Two Ways to Fix Inequality

By:  Judith Levine

Working people can't afford to eat. Last year one in five Americans was on food stamps. In Vermont, the number was one in six. These people work: Six in 10 households nationally earned money the month they started getting help; nine in 10 worked in the previous or following year.

People earning the minimum wage can't afford to eat if they also want to live indoors. With heat.

At Vermont's 2013 minimum wage, $8.46 an hour (it's now $8.73), two full-time, year-round job holders bring in a total of about $2,900 a month. According to Hunger Free Vermont's analysis, based on the basic-needs budget of the Vermont Legislative Joint Fiscal Office (JFO), their bills leave them a deficit of about $2,100 each month.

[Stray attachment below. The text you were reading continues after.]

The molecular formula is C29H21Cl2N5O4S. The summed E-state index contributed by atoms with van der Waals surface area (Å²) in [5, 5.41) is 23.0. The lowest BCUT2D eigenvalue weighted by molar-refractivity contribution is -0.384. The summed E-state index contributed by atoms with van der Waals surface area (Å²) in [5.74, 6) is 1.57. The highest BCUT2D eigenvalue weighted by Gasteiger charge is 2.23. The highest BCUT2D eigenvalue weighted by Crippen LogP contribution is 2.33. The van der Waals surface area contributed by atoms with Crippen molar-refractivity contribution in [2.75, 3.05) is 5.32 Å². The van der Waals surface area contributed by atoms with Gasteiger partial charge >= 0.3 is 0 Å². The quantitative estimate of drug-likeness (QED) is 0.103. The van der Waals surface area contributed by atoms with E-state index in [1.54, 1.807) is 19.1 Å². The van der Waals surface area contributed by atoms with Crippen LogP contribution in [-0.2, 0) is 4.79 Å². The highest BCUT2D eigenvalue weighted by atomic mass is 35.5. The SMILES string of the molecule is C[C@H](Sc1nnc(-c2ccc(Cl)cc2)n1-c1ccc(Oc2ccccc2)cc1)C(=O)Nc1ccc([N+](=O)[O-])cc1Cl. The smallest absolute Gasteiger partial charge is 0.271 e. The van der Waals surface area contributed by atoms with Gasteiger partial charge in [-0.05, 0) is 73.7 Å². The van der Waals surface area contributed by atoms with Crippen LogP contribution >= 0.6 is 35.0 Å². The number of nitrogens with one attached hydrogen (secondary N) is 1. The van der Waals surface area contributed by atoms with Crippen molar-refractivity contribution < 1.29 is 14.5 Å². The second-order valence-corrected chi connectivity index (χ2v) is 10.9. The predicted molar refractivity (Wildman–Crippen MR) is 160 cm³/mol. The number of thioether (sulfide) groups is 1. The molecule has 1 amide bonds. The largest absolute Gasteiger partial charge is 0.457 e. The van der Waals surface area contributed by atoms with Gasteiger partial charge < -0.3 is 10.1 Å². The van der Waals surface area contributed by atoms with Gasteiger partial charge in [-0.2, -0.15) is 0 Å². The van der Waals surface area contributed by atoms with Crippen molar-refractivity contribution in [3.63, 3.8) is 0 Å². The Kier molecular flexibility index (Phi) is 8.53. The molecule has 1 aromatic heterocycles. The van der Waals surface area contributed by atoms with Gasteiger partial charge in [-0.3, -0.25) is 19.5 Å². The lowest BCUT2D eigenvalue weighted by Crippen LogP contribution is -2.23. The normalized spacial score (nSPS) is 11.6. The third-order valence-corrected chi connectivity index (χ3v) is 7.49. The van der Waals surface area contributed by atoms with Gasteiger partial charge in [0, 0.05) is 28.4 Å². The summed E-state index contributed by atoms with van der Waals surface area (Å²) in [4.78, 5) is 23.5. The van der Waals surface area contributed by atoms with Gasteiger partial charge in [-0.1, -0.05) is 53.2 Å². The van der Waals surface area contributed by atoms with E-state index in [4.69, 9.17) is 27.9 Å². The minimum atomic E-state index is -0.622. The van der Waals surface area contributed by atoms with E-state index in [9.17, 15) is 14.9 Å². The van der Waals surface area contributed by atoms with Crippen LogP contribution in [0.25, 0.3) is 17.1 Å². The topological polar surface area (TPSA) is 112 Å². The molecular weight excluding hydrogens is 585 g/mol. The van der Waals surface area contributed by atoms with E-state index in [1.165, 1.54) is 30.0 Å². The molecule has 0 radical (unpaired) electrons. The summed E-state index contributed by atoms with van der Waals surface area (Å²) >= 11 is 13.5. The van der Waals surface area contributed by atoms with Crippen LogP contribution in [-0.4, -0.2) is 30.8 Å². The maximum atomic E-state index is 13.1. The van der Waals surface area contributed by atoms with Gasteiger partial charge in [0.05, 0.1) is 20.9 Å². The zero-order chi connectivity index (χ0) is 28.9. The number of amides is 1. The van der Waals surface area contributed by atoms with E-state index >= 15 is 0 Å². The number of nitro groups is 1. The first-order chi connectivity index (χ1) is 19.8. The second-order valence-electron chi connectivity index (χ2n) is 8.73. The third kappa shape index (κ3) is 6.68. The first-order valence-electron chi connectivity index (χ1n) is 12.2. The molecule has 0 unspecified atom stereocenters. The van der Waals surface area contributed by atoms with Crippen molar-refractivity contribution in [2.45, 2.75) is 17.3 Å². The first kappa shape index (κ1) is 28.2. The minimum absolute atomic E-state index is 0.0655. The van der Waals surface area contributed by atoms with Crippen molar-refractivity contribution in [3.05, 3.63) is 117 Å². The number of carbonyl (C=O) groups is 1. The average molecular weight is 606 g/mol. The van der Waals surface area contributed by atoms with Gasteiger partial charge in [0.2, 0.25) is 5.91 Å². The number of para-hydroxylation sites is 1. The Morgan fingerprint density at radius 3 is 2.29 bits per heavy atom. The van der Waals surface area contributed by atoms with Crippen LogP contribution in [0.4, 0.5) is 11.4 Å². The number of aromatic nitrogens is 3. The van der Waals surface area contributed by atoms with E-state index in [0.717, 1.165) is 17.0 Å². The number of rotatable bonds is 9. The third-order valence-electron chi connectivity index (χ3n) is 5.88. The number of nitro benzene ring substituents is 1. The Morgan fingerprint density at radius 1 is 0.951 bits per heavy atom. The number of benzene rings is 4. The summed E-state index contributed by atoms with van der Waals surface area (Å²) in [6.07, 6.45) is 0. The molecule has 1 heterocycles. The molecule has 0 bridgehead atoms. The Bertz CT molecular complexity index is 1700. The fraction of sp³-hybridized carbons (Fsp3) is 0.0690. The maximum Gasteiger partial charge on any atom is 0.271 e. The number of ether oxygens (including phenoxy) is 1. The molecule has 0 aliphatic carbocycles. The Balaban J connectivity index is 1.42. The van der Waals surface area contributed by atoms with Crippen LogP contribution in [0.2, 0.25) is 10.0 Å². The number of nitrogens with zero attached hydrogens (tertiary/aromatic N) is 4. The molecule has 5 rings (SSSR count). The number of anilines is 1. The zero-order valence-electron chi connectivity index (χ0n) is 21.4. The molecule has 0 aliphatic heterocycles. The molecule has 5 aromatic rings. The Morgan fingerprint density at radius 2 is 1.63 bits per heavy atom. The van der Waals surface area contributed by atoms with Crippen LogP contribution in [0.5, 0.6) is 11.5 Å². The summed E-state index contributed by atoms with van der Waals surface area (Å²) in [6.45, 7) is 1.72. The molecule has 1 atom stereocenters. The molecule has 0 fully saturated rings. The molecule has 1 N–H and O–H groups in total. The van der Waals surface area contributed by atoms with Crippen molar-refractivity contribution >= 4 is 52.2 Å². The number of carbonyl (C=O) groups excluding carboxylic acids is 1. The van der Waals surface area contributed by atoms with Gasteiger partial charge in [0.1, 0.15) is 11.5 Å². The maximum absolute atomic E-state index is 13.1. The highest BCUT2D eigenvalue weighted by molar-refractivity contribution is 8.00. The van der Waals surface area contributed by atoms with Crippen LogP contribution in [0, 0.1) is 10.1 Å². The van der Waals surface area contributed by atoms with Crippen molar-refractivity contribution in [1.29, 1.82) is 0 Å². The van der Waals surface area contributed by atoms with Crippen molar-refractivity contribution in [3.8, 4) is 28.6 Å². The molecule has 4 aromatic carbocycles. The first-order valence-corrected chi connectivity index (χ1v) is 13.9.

Of course, not all families have two earners. Almost a third of Vermont's children live with one parent, and a third of the state's single mothers are poor even though they work full time.

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